My smartphone can pick up the slack

Since I sold my last PlayBook, I have acquired a Samsung Galaxy Nexus smartphone. It's not the latest and greatest Android phone available, but it is able to take full advantage of Google Play and its vast Android app library. It should help me compensate for the PlayBook's poor app selection. I can also use it as a WiFi hotspot and connect my PlayBook to it when I'm on the road.


At the end of the day, this is probably the biggest consideration for me. I love gadgets, but I have a family to provide for and more important financial goals to reach. With every technology purchase I make, I try to find the absolute best value for my money.

I would never have bought a 64 GB PlayBook at its list price of $699, but due to its unpopularity, the price has been drastically cut. A new 64 GB PlayBook currently sells on Amazon for $190.00. That's a great deal for what you get, considering 64 GB iPad Minis are going for $530. At $200 the Nexus 7 and Kindle Fire HD offer a quarter of the storage capacity.

Then there are accessories. PlayBook accessories are also relatively inexpensive. For example, 2 rapid-charging dock stands, 2 HDMI cables, and a Bluetooth keyboard case cost $70 total on Amazon.

So for a total cost of $260, I could get a 64 GB PlayBook plus the accessories above. For that same amount I could get a 16 GB Nexus 7 or Kindle Fire and maybe an accessory or two. I'd need another $50+ to get a 16 GB iPad without accessories, or an additional $140 to get a Galaxy Note 8.0 with no accessories.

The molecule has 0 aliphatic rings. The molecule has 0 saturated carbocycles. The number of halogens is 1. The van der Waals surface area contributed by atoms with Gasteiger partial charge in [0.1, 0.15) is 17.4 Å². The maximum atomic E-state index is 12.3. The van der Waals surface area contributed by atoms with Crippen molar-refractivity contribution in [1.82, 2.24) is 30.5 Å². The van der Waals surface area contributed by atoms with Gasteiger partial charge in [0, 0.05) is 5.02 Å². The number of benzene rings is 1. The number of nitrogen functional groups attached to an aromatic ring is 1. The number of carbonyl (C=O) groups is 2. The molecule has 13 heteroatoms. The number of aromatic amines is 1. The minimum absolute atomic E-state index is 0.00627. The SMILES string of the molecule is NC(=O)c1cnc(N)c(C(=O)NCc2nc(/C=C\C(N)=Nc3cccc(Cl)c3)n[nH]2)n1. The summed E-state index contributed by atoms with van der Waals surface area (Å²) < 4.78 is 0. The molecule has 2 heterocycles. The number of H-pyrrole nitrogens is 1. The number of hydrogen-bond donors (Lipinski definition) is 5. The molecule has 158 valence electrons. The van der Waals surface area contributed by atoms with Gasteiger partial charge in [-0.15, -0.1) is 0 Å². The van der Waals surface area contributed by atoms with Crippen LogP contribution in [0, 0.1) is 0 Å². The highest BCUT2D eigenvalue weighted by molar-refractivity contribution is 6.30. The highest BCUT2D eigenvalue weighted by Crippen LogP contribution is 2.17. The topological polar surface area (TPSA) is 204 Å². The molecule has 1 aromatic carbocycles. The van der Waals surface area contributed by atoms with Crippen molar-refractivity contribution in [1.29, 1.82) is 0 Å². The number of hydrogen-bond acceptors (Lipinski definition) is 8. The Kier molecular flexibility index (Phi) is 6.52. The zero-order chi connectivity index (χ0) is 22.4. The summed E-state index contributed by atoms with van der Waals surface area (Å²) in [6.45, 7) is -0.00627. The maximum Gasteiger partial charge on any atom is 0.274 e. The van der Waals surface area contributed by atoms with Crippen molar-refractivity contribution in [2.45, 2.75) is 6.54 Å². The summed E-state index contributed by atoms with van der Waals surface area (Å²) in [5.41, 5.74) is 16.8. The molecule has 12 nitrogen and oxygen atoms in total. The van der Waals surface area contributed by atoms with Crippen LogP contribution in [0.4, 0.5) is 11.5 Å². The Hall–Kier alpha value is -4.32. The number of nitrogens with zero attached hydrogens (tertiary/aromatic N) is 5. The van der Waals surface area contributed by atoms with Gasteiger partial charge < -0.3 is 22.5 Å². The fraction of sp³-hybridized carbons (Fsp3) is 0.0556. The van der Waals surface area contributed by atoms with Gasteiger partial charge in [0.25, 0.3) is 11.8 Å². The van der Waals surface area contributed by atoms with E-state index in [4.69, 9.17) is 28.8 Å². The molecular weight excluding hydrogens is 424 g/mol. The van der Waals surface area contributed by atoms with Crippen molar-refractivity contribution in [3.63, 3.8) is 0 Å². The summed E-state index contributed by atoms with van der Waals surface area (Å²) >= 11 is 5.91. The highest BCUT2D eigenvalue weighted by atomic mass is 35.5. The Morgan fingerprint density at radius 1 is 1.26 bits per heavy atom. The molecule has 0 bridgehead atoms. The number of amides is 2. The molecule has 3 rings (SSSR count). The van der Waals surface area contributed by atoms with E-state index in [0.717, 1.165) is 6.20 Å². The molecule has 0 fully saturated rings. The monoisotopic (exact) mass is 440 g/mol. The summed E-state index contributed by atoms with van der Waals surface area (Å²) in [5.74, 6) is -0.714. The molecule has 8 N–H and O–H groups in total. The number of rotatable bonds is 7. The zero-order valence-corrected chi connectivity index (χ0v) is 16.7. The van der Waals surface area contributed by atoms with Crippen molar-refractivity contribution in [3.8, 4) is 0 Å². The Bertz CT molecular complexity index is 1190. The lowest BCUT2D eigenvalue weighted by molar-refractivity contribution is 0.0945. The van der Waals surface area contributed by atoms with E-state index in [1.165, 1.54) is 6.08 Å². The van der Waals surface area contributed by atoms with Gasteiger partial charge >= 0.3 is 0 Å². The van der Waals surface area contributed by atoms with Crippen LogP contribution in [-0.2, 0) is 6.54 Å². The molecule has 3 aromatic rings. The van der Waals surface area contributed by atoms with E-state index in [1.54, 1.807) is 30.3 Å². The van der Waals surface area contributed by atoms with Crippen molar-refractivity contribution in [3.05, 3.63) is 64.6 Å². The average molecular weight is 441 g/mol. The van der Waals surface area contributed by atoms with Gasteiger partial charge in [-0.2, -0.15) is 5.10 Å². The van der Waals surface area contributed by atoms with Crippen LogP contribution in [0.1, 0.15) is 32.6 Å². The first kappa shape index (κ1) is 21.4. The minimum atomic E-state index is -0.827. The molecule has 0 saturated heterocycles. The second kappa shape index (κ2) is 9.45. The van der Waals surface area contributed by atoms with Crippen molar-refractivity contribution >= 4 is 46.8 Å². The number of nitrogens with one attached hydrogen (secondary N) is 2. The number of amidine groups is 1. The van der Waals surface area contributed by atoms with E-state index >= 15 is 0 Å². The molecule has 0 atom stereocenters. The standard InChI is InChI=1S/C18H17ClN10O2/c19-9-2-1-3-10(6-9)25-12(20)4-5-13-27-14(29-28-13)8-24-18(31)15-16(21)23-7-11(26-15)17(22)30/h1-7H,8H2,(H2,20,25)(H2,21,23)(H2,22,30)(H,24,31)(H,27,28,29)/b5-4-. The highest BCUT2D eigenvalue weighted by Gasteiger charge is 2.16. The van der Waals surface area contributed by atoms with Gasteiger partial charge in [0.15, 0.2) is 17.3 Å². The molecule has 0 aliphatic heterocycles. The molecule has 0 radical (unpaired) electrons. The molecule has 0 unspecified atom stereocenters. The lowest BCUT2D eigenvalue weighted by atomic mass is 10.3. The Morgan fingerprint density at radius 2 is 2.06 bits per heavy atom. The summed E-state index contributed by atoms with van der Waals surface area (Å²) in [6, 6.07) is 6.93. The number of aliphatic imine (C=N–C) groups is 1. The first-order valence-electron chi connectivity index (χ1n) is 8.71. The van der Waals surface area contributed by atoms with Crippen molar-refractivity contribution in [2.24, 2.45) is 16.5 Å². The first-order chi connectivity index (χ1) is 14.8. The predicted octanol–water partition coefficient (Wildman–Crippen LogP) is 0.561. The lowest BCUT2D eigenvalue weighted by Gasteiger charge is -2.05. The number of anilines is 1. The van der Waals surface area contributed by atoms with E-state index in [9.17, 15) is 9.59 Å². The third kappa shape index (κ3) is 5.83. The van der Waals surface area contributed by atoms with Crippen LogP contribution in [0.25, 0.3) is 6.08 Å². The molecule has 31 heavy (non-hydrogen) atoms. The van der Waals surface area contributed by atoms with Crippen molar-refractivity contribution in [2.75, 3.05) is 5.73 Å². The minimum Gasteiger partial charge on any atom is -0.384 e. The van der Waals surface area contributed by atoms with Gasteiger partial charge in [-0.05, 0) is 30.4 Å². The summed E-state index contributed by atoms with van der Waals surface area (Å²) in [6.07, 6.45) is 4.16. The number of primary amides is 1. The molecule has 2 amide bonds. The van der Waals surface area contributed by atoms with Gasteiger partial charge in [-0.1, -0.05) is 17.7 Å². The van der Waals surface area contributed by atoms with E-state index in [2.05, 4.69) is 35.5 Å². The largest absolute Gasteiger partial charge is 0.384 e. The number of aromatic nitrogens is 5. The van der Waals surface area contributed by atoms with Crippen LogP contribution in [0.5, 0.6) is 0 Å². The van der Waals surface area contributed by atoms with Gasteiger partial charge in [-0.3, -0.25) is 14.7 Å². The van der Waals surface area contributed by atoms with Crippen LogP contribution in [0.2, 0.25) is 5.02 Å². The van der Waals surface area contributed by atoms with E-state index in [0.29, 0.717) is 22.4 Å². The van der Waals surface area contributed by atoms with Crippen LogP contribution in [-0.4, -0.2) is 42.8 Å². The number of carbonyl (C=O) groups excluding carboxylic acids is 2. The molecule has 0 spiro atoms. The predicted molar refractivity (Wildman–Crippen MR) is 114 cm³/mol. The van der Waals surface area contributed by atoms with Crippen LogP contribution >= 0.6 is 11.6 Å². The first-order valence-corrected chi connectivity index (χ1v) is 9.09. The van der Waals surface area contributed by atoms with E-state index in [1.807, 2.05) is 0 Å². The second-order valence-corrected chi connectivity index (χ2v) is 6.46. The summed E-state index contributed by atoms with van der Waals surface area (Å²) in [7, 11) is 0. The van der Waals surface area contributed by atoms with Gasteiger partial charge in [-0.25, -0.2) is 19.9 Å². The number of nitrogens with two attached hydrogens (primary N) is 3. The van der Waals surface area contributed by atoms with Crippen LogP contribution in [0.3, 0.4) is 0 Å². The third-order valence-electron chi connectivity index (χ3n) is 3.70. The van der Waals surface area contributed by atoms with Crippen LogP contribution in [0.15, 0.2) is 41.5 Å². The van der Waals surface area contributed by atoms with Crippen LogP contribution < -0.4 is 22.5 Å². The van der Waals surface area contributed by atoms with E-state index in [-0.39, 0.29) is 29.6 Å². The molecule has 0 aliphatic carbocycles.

From a price standpoint, the PlayBook made the most sense to me.

I'm a fickle tech geek

The problem with being a gadget and technology lover is that technology is constantly evolving. Almost as soon as you buy that "cutting edge" gadget, a newer, more "cutting edge" gadget emerges to knock it off its pedestal. If money were no object, I would gladly own the latest and greatest gadgets. But like most people money is a finite resource.

But even if I had all the money in the world, I fully admit that I would probably never be completely satisfied with the gadgets I owned, even if they were the latest and greatest. So why spend huge amounts of money to have the latest gadgets when I know I'll be tired of them soon, anyway? When the time comes to replace my PlayBook, I'll feel a lot better about having spent only $260 on it.

In short

There are some great tablets in the 7"-8" range, each with their own unique merits and weaknesses. After carefully considering the most popular models, I realized that none of them provided the experience I'm looking for. But I remembered my experience as a former PlayBook owner, and I realized it still comes the closest to my ideal, offering the best combination of my preferred features and functionality at a great price.

So, assuming the tracking information is correct, as of this Wednesday I will once again be a BlackBerry PlayBook owner. And this time around, I know I'll have no regrets.

Am I overlooking something? Want to share your experience or insight? Please leave a comment!


  1. Great review, Dallin! I'm definitely going to get your opinion the next time I'm preparing to buy, um ... anything.